Chile rolls back subway fare hike amid protests
SANTIAGO (AP) — Chilean President Sebastian Pinera on Saturday announced the suspension of a subway fare hike that had prompted violent student protests, less than a day after he declared a state of emergency amid rioting and commuter chaos in the capital.
Soldiers patrolled the streets in Santiago for the first time since the military dictatorship of Gen. Augusto Pinochet ended in 1990, summoned to keep order following protests over a rise in subway fares from the equivalent $1.12 to $1.16. Subway service had been suspended in the capital since late Friday.
“I have heard with humility the voice of my compatriots,” Pinera said before announcing that “we are going to suspend” the fare hike.
It was unclear if the rollback would end the demonstrations and rioting.
The protest by students began on Monday when hundreds of young people mobbed several metro stations in Santiago, jumping over or dipping under turnstiles in a fare-dodging protest against the 4% increase in fares.
Chile doesn’t produce its own oil and must import its fuel, leading to high prices for gasoline, electricity and elevated public transportation costs. The government said the fare increase was necessary because of rising energy costs, the devaluation of the country’s currency and maintenance. But many Chileans are frustrated by rising prices.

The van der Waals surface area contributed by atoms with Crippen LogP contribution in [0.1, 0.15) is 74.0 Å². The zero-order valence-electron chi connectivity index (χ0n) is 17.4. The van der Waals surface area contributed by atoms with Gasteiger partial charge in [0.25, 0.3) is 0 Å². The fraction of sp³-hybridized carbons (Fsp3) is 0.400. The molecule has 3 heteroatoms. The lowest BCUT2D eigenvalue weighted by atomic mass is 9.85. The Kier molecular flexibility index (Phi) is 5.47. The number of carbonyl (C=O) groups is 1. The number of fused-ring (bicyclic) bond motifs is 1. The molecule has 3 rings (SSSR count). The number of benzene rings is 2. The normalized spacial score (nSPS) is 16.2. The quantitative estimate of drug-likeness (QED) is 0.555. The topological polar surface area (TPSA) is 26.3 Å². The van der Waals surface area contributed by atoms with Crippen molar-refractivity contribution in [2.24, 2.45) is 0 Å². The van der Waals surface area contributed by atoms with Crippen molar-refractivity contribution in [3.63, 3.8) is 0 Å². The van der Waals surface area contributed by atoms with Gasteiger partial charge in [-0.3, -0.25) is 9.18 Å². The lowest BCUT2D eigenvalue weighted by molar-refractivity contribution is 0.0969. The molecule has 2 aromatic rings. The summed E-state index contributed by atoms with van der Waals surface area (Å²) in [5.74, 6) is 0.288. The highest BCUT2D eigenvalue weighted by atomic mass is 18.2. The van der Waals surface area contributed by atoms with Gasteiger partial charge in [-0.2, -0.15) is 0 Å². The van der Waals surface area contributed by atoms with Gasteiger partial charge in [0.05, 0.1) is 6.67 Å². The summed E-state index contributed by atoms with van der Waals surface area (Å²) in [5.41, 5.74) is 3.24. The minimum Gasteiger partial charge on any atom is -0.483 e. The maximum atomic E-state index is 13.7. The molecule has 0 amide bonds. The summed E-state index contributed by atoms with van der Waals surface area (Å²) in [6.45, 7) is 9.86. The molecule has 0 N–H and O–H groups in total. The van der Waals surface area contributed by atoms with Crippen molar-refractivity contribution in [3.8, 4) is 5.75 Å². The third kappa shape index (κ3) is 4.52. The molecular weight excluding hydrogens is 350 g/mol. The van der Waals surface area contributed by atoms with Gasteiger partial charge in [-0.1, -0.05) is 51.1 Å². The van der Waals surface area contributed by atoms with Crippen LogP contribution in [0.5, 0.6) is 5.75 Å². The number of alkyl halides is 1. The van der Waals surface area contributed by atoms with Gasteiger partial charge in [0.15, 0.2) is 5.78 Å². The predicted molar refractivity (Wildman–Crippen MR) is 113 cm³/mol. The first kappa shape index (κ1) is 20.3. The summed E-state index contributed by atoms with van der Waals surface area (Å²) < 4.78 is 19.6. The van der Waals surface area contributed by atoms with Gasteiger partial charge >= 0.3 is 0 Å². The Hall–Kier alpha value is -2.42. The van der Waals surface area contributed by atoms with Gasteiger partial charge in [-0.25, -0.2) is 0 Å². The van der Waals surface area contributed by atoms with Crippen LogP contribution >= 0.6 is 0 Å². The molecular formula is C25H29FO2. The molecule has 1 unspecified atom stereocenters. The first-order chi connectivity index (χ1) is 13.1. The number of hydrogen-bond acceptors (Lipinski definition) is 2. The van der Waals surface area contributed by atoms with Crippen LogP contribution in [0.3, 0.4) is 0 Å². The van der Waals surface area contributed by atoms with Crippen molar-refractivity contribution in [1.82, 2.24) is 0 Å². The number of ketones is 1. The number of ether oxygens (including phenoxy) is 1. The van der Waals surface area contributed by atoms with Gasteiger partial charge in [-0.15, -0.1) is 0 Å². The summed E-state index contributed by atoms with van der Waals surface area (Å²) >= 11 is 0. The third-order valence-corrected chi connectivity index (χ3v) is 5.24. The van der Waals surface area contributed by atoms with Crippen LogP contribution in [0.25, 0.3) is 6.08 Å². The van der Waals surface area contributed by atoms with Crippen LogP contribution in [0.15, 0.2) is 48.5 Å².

By the end of the week the protests had turned violent with thousands of students burning subway stations and damaging dozens of others, and some set fire to a high-rise energy company building. Officials reported 156 police officers and 11 civilians injured and more than 300 people arrested.
On Friday, the operator of Santiago’s subway system announced the suspension of service in three of its six lines. Later Friday, it announced the suspension of all six, stranding hundreds of thousands of furious commuters.
Authorities said that in all, 78 stations along with infrastructure and equipment had been damaged in a system that has long been a point of pride for Chileans.
The conservative Pinera vowed that those responsible for the violence “are going to pay for their deeds.”
Near midnight, Chile’s conservative president declared a state of emergency in affected areas, allowing authorities to restrict rights to assembly and movement. Soldiers were deployed in the streets.
Despite the presence of soldiers and police, thousands of Chileans continued protesting including in cities outside Santiago, not only against public transit fare hikes, but the price of electricity, water and medicines.
A burnt metro station is seen after protests in Santiago, Saturday. Chilean President Sebastian Pinera announced the suspension of the increase in the price of metro tickets which triggered violent protests.